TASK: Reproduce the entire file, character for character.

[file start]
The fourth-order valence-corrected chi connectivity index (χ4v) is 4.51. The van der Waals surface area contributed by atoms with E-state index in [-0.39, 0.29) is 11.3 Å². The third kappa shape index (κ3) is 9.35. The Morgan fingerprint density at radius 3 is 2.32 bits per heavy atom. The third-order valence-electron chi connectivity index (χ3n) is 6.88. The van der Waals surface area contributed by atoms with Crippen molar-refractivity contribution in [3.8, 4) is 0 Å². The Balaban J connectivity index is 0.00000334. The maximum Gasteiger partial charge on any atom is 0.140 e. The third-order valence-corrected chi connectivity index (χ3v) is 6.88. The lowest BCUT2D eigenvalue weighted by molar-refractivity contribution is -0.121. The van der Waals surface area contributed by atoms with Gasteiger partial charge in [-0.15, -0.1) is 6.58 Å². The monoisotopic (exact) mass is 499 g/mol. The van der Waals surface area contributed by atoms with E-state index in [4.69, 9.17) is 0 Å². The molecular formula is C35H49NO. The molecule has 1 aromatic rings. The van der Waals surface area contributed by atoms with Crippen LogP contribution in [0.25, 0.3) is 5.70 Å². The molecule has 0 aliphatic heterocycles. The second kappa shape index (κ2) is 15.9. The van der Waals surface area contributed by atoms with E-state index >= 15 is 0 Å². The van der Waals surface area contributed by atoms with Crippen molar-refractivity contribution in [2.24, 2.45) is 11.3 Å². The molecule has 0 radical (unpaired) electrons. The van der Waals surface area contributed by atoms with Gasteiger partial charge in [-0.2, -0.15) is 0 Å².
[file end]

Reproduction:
The fourth-order valence-corrected chi connectivity index (χ4v) is 4.51. The van der Waals surface area contributed by atoms with E-state index in [-0.39, 0.29) is 11.3 Å². The third kappa shape index (κ3) is 9.35. The Morgan fingerprint density at radius 3 is 2.32 bits per heavy atom. The third-order valence-electron chi connectivity index (χ3n) is 6.88. The van der Waals surface area contributed by atoms with Crippen molar-refractivity contribution in [3.8, 4) is 0 Å². The Balaban J connectivity index is 0.00000334. The maximum Gasteiger partial charge on any atom is 0.140 e. The third-order valence-corrected chi connectivity index (χ3v) is 6.88. The lowest BCUT2D eigenvalue weighted by molar-refractivity contribution is -0.121. The van der Waals surface area contributed by atoms with Gasteiger partial charge in [-0.15, -0.1) is 6.58 Å². The monoisotopic (exact) mass is 499 g/mol. The van der Waals surface area contributed by atoms with E-state index in [4.69, 9.17) is 0 Å². The molecular formula is C35H49NO. The molecule has 1 aromatic rings. The van der Waals surface area contributed by atoms with Crippen LogP contribution in [0.25, 0.3) is 5.70 Å². The molecule has 0 aliphatic heterocycles. The second kappa shape index (κ2) is 15.9. The van der Waals surface area contributed by atoms with E-state index >= 15 is 0 Å². The van der Waals surface area contributed by atoms with Crippen molar-refractivity contribution in [2.24, 2.45) is 11.3 Å². The molecule has 0 radical (unpaired) electrons. The van der Waals surface area contributed by atoms with Gasteiger partial charge in [-0.2, -0.15) is 0 Å².